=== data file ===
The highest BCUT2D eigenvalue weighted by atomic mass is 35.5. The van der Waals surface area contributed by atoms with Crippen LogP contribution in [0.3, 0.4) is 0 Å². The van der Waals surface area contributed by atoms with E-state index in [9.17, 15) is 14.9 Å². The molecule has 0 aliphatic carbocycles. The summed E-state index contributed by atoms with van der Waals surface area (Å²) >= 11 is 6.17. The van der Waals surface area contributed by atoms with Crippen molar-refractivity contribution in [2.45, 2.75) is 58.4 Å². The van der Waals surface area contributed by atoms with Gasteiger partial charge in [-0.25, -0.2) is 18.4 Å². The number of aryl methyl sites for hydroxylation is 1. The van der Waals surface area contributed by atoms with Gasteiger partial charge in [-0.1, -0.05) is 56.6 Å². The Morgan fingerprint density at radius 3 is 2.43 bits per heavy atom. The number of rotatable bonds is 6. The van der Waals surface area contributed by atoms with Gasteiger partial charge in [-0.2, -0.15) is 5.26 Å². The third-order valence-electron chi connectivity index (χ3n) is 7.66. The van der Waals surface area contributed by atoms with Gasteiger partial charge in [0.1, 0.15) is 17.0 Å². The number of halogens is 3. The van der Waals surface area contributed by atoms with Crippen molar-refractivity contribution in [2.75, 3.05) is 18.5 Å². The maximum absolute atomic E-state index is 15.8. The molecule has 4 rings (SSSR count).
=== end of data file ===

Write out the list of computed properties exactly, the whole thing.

The highest BCUT2D eigenvalue weighted by atomic mass is 35.5. The van der Waals surface area contributed by atoms with Crippen LogP contribution in [0.3, 0.4) is 0 Å². The van der Waals surface area contributed by atoms with E-state index in [9.17, 15) is 14.9 Å². The molecule has 0 aliphatic carbocycles. The summed E-state index contributed by atoms with van der Waals surface area (Å²) >= 11 is 6.17. The van der Waals surface area contributed by atoms with Crippen molar-refractivity contribution in [2.45, 2.75) is 58.4 Å². The van der Waals surface area contributed by atoms with Gasteiger partial charge in [-0.25, -0.2) is 18.4 Å². The number of aryl methyl sites for hydroxylation is 1. The van der Waals surface area contributed by atoms with Gasteiger partial charge in [-0.1, -0.05) is 56.6 Å². The Morgan fingerprint density at radius 3 is 2.43 bits per heavy atom. The number of rotatable bonds is 6. The van der Waals surface area contributed by atoms with Gasteiger partial charge in [-0.2, -0.15) is 5.26 Å². The third-order valence-electron chi connectivity index (χ3n) is 7.66. The van der Waals surface area contributed by atoms with Gasteiger partial charge in [0.1, 0.15) is 17.0 Å². The number of halogens is 3. The van der Waals surface area contributed by atoms with Crippen molar-refractivity contribution in [2.75, 3.05) is 18.5 Å². The maximum absolute atomic E-state index is 15.8. The molecule has 4 rings (SSSR count).